July 4th, 2005

operesque

Devendra shakes the money tree

Devendra Banhart (or his publisher) has licensed several of his songs to some commercials for Fat Tire Beer. You can watch the commercials here. The spots feature a bearded man cycling around a rural landscape. "Follow your folly," run the slogans, "ours is beer".



Now, "moronic cynicism" would dictate that we condemn Banhart at this point for "selling out" (and according to this messageboard thread he's also licensed a track to M&Ms, so the money tree is well and truly being shaken). Purists might point out that figures like Beck and Tom Waits have objected vociferously to their music being used or pastiched in commercials, and the recent controversy over Nike's appropriation of Minor Threat artwork (the standoff ended when Nike apologised and withdrew the plagiarised cover from their campaign) shows that people still consider artistic credibility severely dented by commercial use. The same logic informs the New York Times' approving comment at the end of my art show review last week: "Nothing is planned, nothing is for sale nor is anything being documented in this work of endurance and sound art. Everything will be happening just once, and much of it could be worth experiencing."

Of course, it is very cool when things aren't for sale. You can claim to be doing things for their own sake, and suddenly everything's like a spontaneous 1960s-style "happening", an "intervention", an "action". But here's where things get more complex. First of all, the kudos you generate by appearing to avoid the commercial can itself be a form of capital. It helps you accumulate "cultural capital" which, if all goes well, can be translated back to actual capital at some point. Secondly, it may be that you aren't selling anything because you haven't figured out how. I can tell you that we looked into a number of ways of getting paid before we mounted our art show: selling videos, seeking funding from private art sponsorship bodies, looking into fashion tie-ins, and so on. In the end Zach Feuer was cool enough to let us do the show without putting anything on sale, and I think it works well this way, but it wasn't for lack of trying to find a way to make it pay. We're not rich. This show is costing us money to mount. We're having to subsidize it ourselves.



In the end we opted for originality and spontaneity over commerce, but there's no reason why the two couldn't have been integrated. Mai and I don't really take any philosophical stand against getting paid in general. Or, let's say, we're ambivalent. I like to imagine a "post-money society" from time to time, and I think our show is a gesture towards that. Both Mai and I have taken anti-copyright stands in public before. Mai's involved reproducing Yoko Ono's "Cut Piece" in Amsterdam. Her naked body was scrawled with anti-copyright slogans. Mine was more staid: I was a panellist at Jenny Toomey's Future of Music conference in DC a few years back. One thing I remember saying there was that I'd be fine with musicians making music for no money, but that we shouldn't be the only ones doing that. We need the butcher, the baker and the candlestick-maker to all give their services free or put their wares up on P2P networks before we can truly enter the post-money world. Nevertheless, I agree with artist Miltos Manetas when he says:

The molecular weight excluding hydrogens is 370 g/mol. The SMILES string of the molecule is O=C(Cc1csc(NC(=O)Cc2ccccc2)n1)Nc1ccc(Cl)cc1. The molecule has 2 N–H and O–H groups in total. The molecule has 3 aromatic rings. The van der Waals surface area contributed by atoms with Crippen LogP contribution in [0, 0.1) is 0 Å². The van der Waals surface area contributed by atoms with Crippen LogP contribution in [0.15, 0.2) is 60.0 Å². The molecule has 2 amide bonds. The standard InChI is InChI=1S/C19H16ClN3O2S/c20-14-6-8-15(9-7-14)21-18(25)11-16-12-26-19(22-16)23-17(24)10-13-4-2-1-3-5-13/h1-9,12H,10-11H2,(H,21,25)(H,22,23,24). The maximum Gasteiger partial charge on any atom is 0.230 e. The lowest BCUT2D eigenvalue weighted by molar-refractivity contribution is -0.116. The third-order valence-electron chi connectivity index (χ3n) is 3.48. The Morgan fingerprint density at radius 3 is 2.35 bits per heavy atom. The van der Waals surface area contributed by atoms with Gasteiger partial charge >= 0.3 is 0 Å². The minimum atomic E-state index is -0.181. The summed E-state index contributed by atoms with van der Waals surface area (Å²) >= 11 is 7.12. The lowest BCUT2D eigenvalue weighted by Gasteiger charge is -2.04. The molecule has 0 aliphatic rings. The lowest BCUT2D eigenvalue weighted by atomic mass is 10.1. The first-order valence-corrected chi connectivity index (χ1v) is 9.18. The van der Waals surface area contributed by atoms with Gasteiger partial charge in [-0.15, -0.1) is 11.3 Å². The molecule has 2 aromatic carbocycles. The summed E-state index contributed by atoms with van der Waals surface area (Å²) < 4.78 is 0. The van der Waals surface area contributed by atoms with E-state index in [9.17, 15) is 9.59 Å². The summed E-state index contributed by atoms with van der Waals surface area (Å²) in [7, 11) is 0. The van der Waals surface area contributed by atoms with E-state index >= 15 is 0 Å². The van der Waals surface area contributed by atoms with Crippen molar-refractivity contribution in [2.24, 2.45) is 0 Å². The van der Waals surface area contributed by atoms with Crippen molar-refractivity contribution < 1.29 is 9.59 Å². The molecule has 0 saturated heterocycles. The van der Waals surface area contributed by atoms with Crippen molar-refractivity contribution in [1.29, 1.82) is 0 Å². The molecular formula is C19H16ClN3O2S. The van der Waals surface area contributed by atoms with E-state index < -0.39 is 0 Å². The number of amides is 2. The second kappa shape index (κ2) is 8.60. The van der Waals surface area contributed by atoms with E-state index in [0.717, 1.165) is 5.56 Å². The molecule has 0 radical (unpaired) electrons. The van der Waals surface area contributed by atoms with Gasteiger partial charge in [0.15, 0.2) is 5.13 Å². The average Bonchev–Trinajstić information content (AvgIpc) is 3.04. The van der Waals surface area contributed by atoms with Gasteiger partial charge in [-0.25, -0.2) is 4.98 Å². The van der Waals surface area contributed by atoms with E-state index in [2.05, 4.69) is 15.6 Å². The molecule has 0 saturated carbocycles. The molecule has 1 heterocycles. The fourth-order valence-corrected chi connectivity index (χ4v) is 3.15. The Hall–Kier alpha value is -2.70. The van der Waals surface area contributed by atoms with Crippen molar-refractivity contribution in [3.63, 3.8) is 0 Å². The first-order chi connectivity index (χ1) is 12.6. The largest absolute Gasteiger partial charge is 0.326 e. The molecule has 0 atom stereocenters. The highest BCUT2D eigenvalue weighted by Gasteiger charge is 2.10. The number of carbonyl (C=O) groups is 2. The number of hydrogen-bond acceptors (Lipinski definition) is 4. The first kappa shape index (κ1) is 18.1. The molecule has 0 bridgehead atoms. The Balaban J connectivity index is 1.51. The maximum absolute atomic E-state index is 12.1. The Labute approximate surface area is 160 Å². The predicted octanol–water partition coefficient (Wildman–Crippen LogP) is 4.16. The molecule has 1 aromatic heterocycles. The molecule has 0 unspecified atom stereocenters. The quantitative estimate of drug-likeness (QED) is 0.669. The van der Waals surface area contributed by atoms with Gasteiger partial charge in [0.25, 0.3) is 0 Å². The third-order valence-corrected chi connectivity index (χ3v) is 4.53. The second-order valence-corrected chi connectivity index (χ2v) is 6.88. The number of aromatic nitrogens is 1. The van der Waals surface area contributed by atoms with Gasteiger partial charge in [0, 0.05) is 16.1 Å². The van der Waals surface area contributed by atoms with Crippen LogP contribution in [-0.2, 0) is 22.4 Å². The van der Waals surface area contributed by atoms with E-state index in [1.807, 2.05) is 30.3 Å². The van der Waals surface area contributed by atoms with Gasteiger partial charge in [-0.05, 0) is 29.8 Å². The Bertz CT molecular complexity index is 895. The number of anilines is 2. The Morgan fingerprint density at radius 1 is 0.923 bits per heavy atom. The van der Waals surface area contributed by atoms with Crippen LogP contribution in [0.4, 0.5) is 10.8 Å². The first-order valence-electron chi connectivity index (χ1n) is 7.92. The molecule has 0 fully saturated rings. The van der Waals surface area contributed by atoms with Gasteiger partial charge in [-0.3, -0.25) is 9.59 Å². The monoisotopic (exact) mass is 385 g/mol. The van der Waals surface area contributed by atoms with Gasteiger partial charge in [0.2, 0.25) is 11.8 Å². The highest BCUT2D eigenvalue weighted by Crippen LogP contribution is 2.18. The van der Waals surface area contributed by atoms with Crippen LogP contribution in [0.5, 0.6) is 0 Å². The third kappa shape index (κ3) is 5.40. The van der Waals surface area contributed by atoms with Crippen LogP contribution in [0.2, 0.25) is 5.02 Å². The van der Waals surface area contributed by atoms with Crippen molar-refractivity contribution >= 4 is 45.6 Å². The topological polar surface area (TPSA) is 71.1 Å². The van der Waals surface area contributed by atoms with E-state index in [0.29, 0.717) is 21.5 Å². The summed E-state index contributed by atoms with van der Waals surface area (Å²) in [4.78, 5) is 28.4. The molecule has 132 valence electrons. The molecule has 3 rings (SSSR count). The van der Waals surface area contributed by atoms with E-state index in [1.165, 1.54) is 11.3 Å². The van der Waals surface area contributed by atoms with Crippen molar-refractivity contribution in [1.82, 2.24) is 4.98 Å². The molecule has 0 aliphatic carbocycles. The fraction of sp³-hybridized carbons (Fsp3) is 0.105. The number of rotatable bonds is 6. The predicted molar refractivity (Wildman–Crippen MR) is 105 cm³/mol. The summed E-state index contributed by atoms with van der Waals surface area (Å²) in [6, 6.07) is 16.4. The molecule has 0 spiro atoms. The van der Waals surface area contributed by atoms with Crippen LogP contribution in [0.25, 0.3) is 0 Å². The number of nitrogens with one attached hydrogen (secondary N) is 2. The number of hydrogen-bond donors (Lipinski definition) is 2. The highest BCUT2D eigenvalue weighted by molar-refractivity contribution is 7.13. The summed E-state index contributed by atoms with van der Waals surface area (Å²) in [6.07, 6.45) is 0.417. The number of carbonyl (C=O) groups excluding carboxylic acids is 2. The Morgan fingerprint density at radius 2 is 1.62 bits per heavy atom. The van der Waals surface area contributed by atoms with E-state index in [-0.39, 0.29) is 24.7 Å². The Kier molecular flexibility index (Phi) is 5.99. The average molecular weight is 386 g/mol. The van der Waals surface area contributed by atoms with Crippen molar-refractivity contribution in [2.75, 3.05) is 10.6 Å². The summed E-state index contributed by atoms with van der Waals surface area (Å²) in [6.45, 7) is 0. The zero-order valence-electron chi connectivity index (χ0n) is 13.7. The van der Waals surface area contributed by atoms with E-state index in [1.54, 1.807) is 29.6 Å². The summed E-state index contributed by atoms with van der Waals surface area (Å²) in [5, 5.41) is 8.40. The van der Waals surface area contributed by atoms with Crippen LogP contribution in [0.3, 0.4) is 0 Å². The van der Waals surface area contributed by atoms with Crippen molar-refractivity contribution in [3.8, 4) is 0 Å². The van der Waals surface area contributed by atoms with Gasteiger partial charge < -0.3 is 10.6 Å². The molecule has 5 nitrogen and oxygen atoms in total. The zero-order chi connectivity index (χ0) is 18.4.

"The copyright/intellectual property issue is the most important political issue of our days. We have finally accepted a world build on ideas, and if ideas become property, then there is no place for a free spirit." I also agree with Maurizio Lazzarato when he says "The resistance to the capitalist appropriation of common goods (an appropriation which today constitutes the essence of the neo-liberal strategy) will have effectiveness only if it assumes the primacy of the cooperation-between-minds over the capital-labour relationship." So perhaps we need to start with making ideas free and work our way along to bread being free.

"Moronic cynicism" would probably also dictate that when we read about the philanthropy of a company like the New Belgium Brewery, parent of Fat Tire beer, we search for inconsistencies and hypocrisies, as one student newspaper did when confronted with American Apparel's apparently generous wage structure and anti-sweatshop policies. (I found it useful to balance the NYU News article with this piece on Jewlicious.) In the end, though, I think it's sensible to welcome products and policies which seem to make employees' lives better, or advertising that seems to have a constructive message. Seeing a man abandon his car, refurbish a bicycle, and ride around listening to some nice Devendra Banhart songs seems fairly wholesome to me.

Pop shouldn't get on too high a moral horse. Kudos can be capital, and pop music is an entirely commercial form anyway. It's born with its roots deep in money, it's never far from money's fertilizing, growing force. That can be a force for good or evil, as Larry McCaffery says: "One of the good things about capitalism is that it's blind to what it sells. The system isn't really the enemy. It's blind, all it wants is to replicate and do more things."

What's more, a lot of pop songs are advertising even before they're advertising. They advertise the artist as a force in the consumer's life, or the narrator as a lover, or both. Devendra sings, in the "Tinkerer" beer spot:

Cook me in your breakfast
And put me in your plate
Because you know I taste great
...Put me in your way if you haven't yet


Imperatives, hyperbole and self-recommendation are the language of commercials as well as the language of this song. There's no reason to believe that in a post-money society they would suddenly stop. After all, what's a flower, a piece of fruit or a folk song if not advertising for the DNA of the lifeform pushing it forth into the world?